I see Witzend's point. I think it is good that you gave her space, but I wouldn't go too long with that.

    Although her anger might be very exaggerated or even totally unfounded, it might just fester as time goes by. Or she may be deeply conflicted and you not attempting to get in touch with her might be fuel for the fire. So, in other words, "see, my mom never really loved me, never really cared and she's probably drinking again because she's not even trying to get in touch with me"

    At some point, I would extend an olive branch and tell her that you love her and would like to address any questions she has. Maybe offer to go to family counseling together.

    However, I would take your time before I would mention the insurance.However, at some point in the future, this would need to be addressed as it is inappropriate to continue paying for it under the circumstances. But, I would hold off/take your time on this particular item.

    And finally, if you do extend an olive branch and tell her you love her, offer counseling, etc. ....and she still doesn't respond....I probably would just detach and wait and see if she comes around at some point. There is only so much you can do and life moves on.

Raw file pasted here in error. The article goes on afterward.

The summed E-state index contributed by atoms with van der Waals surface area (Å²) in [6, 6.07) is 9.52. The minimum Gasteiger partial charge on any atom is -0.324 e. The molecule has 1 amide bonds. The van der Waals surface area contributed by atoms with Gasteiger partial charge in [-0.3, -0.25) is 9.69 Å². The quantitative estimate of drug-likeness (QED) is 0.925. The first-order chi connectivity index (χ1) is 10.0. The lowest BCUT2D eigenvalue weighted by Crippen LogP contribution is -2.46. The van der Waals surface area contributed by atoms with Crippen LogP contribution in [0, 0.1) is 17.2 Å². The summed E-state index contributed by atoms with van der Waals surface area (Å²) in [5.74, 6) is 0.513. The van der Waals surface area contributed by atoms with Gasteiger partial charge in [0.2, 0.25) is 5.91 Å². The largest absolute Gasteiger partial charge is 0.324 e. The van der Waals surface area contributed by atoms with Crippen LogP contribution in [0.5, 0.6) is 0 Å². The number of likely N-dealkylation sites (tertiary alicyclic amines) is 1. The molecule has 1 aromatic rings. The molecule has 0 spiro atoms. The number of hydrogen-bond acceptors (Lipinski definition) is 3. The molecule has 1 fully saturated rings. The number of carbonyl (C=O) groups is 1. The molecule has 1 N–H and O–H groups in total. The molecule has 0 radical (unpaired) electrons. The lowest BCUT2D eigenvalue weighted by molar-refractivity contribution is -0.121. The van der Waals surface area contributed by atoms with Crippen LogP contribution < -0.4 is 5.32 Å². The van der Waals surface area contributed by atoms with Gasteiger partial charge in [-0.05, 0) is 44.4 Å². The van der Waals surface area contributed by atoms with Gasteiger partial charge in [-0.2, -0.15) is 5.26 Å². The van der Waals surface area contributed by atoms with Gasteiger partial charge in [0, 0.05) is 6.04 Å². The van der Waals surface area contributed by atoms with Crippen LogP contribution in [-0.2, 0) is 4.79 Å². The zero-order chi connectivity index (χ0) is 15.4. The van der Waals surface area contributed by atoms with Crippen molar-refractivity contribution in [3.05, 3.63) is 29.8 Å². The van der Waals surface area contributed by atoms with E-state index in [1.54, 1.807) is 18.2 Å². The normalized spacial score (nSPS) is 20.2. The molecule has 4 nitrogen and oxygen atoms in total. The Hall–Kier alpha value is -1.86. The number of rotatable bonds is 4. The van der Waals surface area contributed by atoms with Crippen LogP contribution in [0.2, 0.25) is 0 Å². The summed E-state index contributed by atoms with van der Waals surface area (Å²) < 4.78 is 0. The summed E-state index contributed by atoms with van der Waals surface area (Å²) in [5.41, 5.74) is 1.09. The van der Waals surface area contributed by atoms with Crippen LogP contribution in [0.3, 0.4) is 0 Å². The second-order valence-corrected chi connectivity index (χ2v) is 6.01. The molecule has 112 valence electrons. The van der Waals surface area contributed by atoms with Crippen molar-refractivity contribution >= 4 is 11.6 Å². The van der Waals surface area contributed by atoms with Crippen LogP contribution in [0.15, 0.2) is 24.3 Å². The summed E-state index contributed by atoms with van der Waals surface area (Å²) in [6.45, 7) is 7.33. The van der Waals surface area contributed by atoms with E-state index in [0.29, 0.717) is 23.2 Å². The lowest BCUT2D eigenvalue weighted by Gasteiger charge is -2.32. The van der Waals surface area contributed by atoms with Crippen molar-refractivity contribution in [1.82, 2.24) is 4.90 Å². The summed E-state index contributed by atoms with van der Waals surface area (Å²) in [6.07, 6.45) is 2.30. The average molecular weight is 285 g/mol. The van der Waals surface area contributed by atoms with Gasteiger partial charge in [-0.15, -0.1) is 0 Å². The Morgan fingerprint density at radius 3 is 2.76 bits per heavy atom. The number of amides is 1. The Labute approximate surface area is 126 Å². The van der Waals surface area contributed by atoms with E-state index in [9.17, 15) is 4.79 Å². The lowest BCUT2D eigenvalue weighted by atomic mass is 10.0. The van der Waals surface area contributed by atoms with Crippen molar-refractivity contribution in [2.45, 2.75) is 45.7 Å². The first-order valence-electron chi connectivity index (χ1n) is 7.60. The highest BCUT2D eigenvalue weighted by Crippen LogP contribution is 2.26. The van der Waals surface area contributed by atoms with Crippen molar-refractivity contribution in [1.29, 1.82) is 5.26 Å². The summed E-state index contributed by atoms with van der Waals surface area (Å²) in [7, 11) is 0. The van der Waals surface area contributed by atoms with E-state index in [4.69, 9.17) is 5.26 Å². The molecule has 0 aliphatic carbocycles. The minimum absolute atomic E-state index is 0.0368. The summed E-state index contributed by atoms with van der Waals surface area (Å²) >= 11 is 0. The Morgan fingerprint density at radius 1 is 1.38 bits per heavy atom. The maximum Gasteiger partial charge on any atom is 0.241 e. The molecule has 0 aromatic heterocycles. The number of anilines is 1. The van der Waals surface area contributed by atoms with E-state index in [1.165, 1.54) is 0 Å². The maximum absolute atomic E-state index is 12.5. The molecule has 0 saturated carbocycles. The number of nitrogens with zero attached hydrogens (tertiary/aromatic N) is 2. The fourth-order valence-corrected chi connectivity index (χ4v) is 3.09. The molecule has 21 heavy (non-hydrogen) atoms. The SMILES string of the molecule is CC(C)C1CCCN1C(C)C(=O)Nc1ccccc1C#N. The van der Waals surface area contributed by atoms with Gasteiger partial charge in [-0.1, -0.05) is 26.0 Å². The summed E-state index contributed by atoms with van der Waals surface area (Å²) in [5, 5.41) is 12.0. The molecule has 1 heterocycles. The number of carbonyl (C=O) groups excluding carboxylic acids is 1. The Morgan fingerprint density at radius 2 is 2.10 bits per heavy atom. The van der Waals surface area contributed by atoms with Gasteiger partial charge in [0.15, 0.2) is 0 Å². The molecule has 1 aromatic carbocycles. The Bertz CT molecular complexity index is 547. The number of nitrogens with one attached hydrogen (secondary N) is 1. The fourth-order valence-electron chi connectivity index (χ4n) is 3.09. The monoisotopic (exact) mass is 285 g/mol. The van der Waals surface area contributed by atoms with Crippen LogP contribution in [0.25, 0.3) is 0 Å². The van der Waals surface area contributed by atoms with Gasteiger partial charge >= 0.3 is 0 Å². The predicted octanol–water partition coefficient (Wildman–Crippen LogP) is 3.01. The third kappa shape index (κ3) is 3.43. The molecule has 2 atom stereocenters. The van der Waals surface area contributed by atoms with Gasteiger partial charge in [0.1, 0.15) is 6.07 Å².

Wishing you well ... I know this has to hurt your mommy heart.
     
    Last edited: Aug 18, 2014
  11. witzend

    witzend Well-Known Member

    I agree about taking your time about mentioning the insurance. That comes after you have both had the opportunity to reexamine the relationship. I mentioned the insurance because it seems to be a tether, and because for her to continue to accept it without the benefit of having a relationship with you indicates to me that she may not be as much of a easy child as you thought. Then again, 20 year olds - what can you say?